Are Physician Non-Compete Agreements Legal in Florida?

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Florida generally permits the enforcement of non-compete agreements, provided the employer can show there are “one or more legitimate business interests” justifying any restrictions on a former employee’s ability to work, such as protecting trade secrets or customer goodwill. But in recent years, there has been growing concern about the use of non-compete agreements in the medical industry to restrict the ability of doctors and other healthcare professionals to open competing practices.

Indeed, earlier this year, Gov. Ron DeSantis signed legislation designed to significantly curtail the use of non-compete agreements with respect to certain physicians. The legislation added a new provision to Florida’s non-compete law, Section 542.336 of the Florida Statutes, which states that a “restrictive covenant” between an employer and a physician is void when “one entity employs or contracts with, either directly or through related or affiliated entities, all physicians who practice such specialty” in the same county. Such non-competes are also void for three years after the entry of a second employer into the same geographic market.

Judge Rejects Constitutional Challenge to New Restrictions

Although Section 542.336 has only been on the books a few months, it has already survived its first court battle. On August 21, 2019, a federal judge in Tallahassee rejected a challenge to the law on constitutional grounds. In 21st Century Oncology, Inc. v. Moody, an employer who previously employed all nine practicing radiation oncologists in Lee County argued it should be allowed to enforce non-compete agreements against five of those doctors who chose to leave and start competing practices in the county. The employer maintained Section 542.336 was “impermissibly designed to serve special interests” and violated its due process and equal protection rights.

The judge, however, concluded that the new legislation “neither involves fundamental rights nor proceeds along suspect lines.” Rather, the legislature acted “out of concern for the trend of concentration in the healthcare industry and the attendant effects of that trend on access, costs, and consumer choice.” In deciding to ban certain physician non-compete agreements, the legislature made a “rational” choice in an attempt to increase competition.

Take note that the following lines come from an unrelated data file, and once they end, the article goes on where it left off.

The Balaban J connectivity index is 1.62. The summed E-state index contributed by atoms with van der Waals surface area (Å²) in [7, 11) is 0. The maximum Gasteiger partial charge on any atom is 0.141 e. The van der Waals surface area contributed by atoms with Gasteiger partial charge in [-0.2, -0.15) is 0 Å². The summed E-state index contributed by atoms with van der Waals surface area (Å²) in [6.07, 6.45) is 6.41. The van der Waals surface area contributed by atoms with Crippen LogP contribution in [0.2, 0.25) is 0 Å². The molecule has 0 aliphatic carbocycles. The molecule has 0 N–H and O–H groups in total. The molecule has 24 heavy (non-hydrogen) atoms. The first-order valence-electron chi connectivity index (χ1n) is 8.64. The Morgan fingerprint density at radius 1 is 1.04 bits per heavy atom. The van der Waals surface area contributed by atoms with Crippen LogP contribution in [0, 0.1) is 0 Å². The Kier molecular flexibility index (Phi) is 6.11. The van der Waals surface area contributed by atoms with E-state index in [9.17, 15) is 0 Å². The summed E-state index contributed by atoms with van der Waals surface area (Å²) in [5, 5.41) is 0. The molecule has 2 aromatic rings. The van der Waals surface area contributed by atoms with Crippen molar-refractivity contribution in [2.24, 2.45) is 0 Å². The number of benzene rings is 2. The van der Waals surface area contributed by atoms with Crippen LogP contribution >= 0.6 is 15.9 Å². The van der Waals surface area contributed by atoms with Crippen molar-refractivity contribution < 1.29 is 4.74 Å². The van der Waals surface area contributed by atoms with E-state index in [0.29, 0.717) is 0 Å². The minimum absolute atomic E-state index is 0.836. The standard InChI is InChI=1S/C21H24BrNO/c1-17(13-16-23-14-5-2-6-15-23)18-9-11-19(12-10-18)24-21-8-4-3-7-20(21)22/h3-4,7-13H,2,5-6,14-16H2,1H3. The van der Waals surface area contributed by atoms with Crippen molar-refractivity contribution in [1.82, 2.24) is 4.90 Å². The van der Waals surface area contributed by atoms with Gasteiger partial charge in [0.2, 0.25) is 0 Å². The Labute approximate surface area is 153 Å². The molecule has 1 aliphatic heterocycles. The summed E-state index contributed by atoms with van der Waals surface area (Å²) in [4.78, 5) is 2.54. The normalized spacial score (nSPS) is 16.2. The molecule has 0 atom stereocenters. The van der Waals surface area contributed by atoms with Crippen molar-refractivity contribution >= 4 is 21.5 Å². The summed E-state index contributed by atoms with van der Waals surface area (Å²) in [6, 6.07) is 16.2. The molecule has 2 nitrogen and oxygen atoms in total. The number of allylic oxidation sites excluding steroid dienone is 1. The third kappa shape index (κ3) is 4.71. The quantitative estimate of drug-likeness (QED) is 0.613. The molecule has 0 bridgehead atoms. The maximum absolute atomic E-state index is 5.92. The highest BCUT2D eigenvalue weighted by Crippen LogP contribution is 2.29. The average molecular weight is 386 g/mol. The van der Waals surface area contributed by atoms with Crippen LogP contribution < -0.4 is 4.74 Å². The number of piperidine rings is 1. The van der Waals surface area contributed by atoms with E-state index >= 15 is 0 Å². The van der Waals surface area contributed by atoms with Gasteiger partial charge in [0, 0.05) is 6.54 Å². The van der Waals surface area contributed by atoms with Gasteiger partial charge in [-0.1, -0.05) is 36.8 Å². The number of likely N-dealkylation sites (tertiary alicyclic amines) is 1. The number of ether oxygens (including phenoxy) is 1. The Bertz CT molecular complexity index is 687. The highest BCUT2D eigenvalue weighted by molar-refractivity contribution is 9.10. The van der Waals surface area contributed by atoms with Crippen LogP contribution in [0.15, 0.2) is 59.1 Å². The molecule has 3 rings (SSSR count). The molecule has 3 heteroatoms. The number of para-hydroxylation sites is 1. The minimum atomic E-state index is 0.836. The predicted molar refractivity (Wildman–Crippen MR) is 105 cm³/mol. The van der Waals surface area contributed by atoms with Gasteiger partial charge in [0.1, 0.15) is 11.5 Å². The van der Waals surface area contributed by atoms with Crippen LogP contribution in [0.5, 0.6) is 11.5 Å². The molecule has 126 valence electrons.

Rural Healthcare Employers Need to Review Their Non-Compete Agreements ASAP

It is important to emphasize that Section 542.336 does not ban all physician non-compete agreements. The law is narrowly targeted to situations where an employer holds an effective monopoly over a particular medical specialty within a geographic market. In other words, the law is more likely to affect employers in more rural areas of the state as opposed to larger cities.

Healthcare employers subject to Section 542.336 therefore need to proceed with caution when seeking to implement or enforce non-compete agreements moving forward. Do not assume that broad, sweeping non-compete agreements will pass muster under the new law. Remember, the law does not simply declare new non-compete agreements unenforceable–it actively voids any existing agreements that fall within its mandate.

If you have additional questions or concerns about how Section 542.336 may affect your operations, you should contact a qualified Florida employment law attorney right away.

https://www.floridalaborlawyer.com/senator-marco-rubio-proposes-legislation-to-limit-non-compete-agreements-in-florida/

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